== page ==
Languages Learning at Key Stage 2 - A Longitudinal
The Open University, University of Southampton and Canterbury
Christ Church University
Commissioned by DCSF
Longitudinal study, commissioned by the DCSF, investigating
progress in the teaching of languages at Key Stage 2 over three
This study accompanies the longitudinal
research conducted by the NFER which followed the
implementation of KS2 languages over the same period. Whilst the
NFER study concentrated on quantitative aspects of national
provision e.g. number of schools teaching languages and most
commonly taught languages, this present study focused on
qualitative aspects of delivery.
The main aims were to:
- Review existing evidence on the impact of languages learning on
- Investigate the nature and quality of the provision of
languages learning at Key Stage 2 in a range of schools; and
- Assess its impact on children’s learning in languages and
across the curriculum
1. Literature review
- Background to study.
- Looking at what is known about language learning and teaching
in primary schools in Anglophone contexts.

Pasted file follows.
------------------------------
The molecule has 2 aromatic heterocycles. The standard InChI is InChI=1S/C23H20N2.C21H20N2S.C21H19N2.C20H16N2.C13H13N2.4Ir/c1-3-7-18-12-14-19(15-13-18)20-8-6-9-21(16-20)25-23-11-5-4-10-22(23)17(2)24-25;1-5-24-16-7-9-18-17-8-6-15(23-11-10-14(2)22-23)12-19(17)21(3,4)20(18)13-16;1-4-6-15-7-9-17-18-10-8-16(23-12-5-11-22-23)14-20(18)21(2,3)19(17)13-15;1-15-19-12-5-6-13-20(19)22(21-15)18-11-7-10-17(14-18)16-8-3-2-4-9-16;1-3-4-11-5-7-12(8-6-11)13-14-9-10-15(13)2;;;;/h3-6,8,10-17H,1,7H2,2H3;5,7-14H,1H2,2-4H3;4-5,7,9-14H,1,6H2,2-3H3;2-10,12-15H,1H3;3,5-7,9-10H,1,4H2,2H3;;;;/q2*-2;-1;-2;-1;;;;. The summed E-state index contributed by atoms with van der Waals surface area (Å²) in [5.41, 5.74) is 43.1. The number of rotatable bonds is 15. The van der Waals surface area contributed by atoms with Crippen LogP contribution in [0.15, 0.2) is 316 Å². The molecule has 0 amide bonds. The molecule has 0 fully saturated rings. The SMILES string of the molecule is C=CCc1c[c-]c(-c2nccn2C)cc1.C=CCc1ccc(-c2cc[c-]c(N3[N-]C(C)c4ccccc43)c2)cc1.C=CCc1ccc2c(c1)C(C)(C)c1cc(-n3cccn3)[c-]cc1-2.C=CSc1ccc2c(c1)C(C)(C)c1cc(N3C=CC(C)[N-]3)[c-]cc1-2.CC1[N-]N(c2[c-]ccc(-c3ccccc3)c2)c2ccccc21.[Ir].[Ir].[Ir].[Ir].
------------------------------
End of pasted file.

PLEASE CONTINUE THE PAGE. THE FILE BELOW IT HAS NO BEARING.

2. Qualitative case studies
- 40 primary schools already teaching languages in 2006 and
prepared to commit to the three years.
- Selected to reflect a range of school types and models of
- Involved lesson observations, interviews with staff, group
discussions with children in Years 3-6, attitudinal questionnaires
3. Assessment tasks
- Groups of children in 8 schools completed annual assessments in
oracy and literacy. These were specifically devised group
assessment activities based on the Key Stage 2 Framework.
- Some Year 6 children also completed Asset Languages
- A survey was used by Year 6s in the first year of the study to
investigate the cross-curricular impact of language learning
(impact on wider attitudes to learning and metalinguistic